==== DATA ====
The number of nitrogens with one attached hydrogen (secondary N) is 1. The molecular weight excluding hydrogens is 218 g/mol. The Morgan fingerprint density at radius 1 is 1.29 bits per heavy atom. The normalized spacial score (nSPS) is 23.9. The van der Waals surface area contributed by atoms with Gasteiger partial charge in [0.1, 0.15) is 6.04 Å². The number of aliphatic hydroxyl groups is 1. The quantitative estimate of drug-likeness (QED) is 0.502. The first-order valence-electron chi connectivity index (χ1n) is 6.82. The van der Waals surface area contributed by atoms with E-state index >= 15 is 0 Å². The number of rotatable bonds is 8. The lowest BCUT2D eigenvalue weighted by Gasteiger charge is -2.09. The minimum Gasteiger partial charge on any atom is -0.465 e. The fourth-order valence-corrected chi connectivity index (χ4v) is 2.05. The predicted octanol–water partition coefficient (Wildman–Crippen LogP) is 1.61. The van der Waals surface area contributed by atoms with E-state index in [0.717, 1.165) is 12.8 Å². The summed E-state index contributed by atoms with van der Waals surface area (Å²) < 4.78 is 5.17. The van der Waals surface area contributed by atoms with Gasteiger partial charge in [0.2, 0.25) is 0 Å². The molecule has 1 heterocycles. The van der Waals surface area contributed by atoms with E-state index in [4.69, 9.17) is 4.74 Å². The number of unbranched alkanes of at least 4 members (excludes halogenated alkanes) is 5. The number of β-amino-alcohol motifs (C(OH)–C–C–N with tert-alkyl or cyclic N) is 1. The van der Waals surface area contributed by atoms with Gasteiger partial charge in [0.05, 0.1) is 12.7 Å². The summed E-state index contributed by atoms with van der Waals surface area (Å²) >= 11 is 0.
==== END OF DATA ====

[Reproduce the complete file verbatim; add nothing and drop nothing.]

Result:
The number of nitrogens with one attached hydrogen (secondary N) is 1. The molecular weight excluding hydrogens is 218 g/mol. The Morgan fingerprint density at radius 1 is 1.29 bits per heavy atom. The normalized spacial score (nSPS) is 23.9. The van der Waals surface area contributed by atoms with Gasteiger partial charge in [0.1, 0.15) is 6.04 Å². The number of aliphatic hydroxyl groups is 1. The quantitative estimate of drug-likeness (QED) is 0.502. The first-order valence-electron chi connectivity index (χ1n) is 6.82. The van der Waals surface area contributed by atoms with E-state index >= 15 is 0 Å². The number of rotatable bonds is 8. The lowest BCUT2D eigenvalue weighted by Gasteiger charge is -2.09. The minimum Gasteiger partial charge on any atom is -0.465 e. The fourth-order valence-corrected chi connectivity index (χ4v) is 2.05. The predicted octanol–water partition coefficient (Wildman–Crippen LogP) is 1.61. The van der Waals surface area contributed by atoms with E-state index in [0.717, 1.165) is 12.8 Å². The summed E-state index contributed by atoms with van der Waals surface area (Å²) < 4.78 is 5.17. The van der Waals surface area contributed by atoms with Gasteiger partial charge in [0.2, 0.25) is 0 Å². The molecule has 1 heterocycles. The van der Waals surface area contributed by atoms with E-state index in [4.69, 9.17) is 4.74 Å². The number of unbranched alkanes of at least 4 members (excludes halogenated alkanes) is 5. The number of β-amino-alcohol motifs (C(OH)–C–C–N with tert-alkyl or cyclic N) is 1. The van der Waals surface area contributed by atoms with Gasteiger partial charge in [0.05, 0.1) is 12.7 Å². The summed E-state index contributed by atoms with van der Waals surface area (Å²) >= 11 is 0.